Females with schistosomiasis carry an additional burden of reproductive tract disease that has been neglected in clinical management since its discovery more than 120 years ago. Female Genital Schistosomiasis (FGS) causes bleeding and three distinct lesions: grainy, sandy patches, rubbery papules, and homogenous yellow patches. Studies in Tanzania and Zimbabwe found that women with FGS have a 3- to 4-fold increased risk of having HIV; they also seem to have increased secondary infertility, contact bleeding, pain, and stress incontinence [14]. Girls as young as 10–12 years old have been found to have malodorous discharge, itching, and bloody discharge (even before menstrual periods) [15]. Furthermore, gynecological lesions were found to be irreversible in adult women even after several rounds of treatment with PZQ. Males are also affected and could be important for male–female HIV transmission [16].

The perfect timing of treatment for the prevention of lesions (and HIV) should therefore also be explored, but it is within reason to assume that preschool treatment could have a tangible impact on preventing genital lesions [15].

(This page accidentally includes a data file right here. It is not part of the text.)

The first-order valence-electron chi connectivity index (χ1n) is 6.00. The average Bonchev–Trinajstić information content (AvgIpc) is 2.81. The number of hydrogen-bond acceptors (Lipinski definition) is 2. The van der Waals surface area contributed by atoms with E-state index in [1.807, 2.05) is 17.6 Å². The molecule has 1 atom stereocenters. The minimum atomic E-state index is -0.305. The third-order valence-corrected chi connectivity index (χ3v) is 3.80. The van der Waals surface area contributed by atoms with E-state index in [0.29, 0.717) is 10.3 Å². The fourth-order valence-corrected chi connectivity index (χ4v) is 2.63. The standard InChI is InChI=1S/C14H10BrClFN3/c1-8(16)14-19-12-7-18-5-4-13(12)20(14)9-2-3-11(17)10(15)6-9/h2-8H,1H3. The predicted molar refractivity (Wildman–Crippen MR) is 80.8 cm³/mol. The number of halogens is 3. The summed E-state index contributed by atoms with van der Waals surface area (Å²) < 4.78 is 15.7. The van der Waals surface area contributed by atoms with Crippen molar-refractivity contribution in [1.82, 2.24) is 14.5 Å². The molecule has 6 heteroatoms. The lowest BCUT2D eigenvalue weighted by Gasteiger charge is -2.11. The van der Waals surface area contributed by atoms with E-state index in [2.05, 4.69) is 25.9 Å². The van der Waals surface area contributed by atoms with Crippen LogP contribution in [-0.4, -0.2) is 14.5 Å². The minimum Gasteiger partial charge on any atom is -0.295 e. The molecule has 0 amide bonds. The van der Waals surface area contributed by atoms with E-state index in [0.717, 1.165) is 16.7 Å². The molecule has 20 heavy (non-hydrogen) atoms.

Cognition

The evidence for educational or cognitive benefit of deworming of any kind is currently debated [2,7]. The expectation of educational and cognitive benefit is implied by mass deworming programs, making future randomized controlled trials to provide conclusive evidence ethically nonpermissive. Ongoing meta-analysis work is pooling data across 30 individual studies to evaluate the cognitive impact of schistosomiasis in SAC (Ezeamama et al., submitted for publication). Outcomes evaluated include educational loss in two domains (attendance and achievement) and cognitive performance in four domains (learning, memory, attention, and intelligence). This effort suggests that schistosomiasis infection is associated with significant educational loss and significant deficits in learning and memory, but not innate intelligence or attention. Therefore, early treatment of children in Schistosoma-endemic regions may be beneficial for preventing downstream educational loss and cognitive impairment.

Early advanced disease